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Publisher: Henry Holt and Co.
Source: Publisher provided through Netgalley
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In this timeless new trilogy about love and sacrifice, a princess must find her place in a reborn world.I adore high fantasy. It's one of those genres that I'll never tire of, but where I also have high standards. That means, clearly, The Kiss of Deception appealed to me. There are a couple of elements that felt less than satisfactory to me, but generally The Kiss of Deception is a highly entertaining and promising fantasy.
In a society steeped in tradition, Princess Lia’s life follows a preordained course. As First Daughter, she is expected to have the revered gift of sight—but she doesn’t—and she knows her parents are perpetrating a sham when they arrange her marriage to secure an alliance with a neighboring kingdom—to a prince she has never met.
On the morning of her wedding, Lia flees to a distant village. She settles into a new life, hopeful when two mysterious and handsome strangers arrive—and unaware that one is the jilted prince and the other an assassin sent to kill her. Deception abounds, and Lia finds herself on the brink of unlocking perilous secrets—even as she finds herself falling in love.
There's a lot to be said for this book. The writing is, without a doubt, gorgeous. Time and time again I found myself stopping just to reread a phrase or to sit and think about the wording. It was simply lovely and a joy to read, just on the level of sentence construction. I also found myself really liking Lia, especially in the latter parts of the book. Running away from her duty was something I could understand, but never really admired her for. I see the bravery in going against the expectations, breaking out, but I see more bravery in facing what scares you and fulfilling duty. It didn't make me dislike her at the beginning at all, because it's an understandable reaction. However, her strength in taking on work she's never done and dedication to learning make me like her more as time went on. When later events spurred her into bigger action, I really grew to admire her. She's strong, dedicated, and willing to do anything for those she loves. That growth is just great.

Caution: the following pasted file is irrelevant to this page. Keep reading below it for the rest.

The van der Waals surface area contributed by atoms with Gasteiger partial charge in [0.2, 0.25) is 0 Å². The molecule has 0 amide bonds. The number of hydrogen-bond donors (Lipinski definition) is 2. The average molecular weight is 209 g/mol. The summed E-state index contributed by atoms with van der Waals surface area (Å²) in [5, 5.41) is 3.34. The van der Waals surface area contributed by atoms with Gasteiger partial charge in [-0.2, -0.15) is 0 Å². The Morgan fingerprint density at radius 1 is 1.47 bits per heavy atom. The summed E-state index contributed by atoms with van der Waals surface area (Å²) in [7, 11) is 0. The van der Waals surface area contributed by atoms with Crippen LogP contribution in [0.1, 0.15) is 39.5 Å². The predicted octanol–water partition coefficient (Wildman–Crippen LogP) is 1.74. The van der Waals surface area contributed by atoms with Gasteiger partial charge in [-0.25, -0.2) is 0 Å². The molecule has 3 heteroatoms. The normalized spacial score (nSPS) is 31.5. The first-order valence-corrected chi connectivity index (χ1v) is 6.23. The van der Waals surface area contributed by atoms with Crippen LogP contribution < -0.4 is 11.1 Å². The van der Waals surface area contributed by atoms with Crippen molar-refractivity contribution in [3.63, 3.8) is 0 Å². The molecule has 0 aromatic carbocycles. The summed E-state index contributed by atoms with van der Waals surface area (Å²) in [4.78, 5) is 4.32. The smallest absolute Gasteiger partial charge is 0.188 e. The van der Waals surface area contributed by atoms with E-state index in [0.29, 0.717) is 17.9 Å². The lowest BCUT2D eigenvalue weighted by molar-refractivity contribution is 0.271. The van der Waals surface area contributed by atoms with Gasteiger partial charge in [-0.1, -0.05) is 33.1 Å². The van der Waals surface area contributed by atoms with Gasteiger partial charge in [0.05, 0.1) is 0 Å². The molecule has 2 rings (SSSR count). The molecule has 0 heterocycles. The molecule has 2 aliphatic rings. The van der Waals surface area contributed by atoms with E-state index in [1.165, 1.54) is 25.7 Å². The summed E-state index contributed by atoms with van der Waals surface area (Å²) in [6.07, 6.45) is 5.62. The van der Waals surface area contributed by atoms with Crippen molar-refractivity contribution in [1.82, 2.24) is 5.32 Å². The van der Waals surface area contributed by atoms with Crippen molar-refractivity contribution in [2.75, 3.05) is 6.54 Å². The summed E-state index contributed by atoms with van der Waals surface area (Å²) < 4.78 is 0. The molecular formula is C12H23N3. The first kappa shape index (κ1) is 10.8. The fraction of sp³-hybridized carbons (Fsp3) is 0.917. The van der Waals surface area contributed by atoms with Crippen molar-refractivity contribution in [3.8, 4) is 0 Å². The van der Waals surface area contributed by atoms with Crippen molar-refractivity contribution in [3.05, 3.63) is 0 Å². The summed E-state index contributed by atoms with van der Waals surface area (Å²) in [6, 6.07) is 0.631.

Really, the biggest detraction is the love triangle. It's there, and it looks like it's not going away in the next book, but at the same time, I found myself pretty darn invested. Pearson keeps you from knowing who the prince and assassin are, making their introductions from Lia's point of view, so we get descriptions and names, but not their purposes. I was so sure I knew who each was, but was wrong--and while being wrong is frustrating, I was deeply happy as well.
The only other problem I had was that a lot of the mythology of the world was kind of foggy. The story fragments at the beginning of each chapter were compelling and the background we're given is really interesting, but I never found a full picture. It's compelling and gets better as the story goes on, but the focus on the relationships didn't allow for as much growth of the storyline. Hopefully this will be expanded in the sequel.
In all, The Kiss of Deception is a promising start to the series. The characters and story are compelling and the writing is beautiful. None of my problems really hindered my enjoyment. It's a pretty darn long book, but the moment I finished I was wishing for more--and that says a lot.
About the author:
Mary E. Pearson is the award-winning author of The Jenna Fox Chronicles, The Miles Between, A Room on Lorelei, and Scribbler of Dreams. She writes full-time from her home office in California where she lives with her husband and two golden retrievers.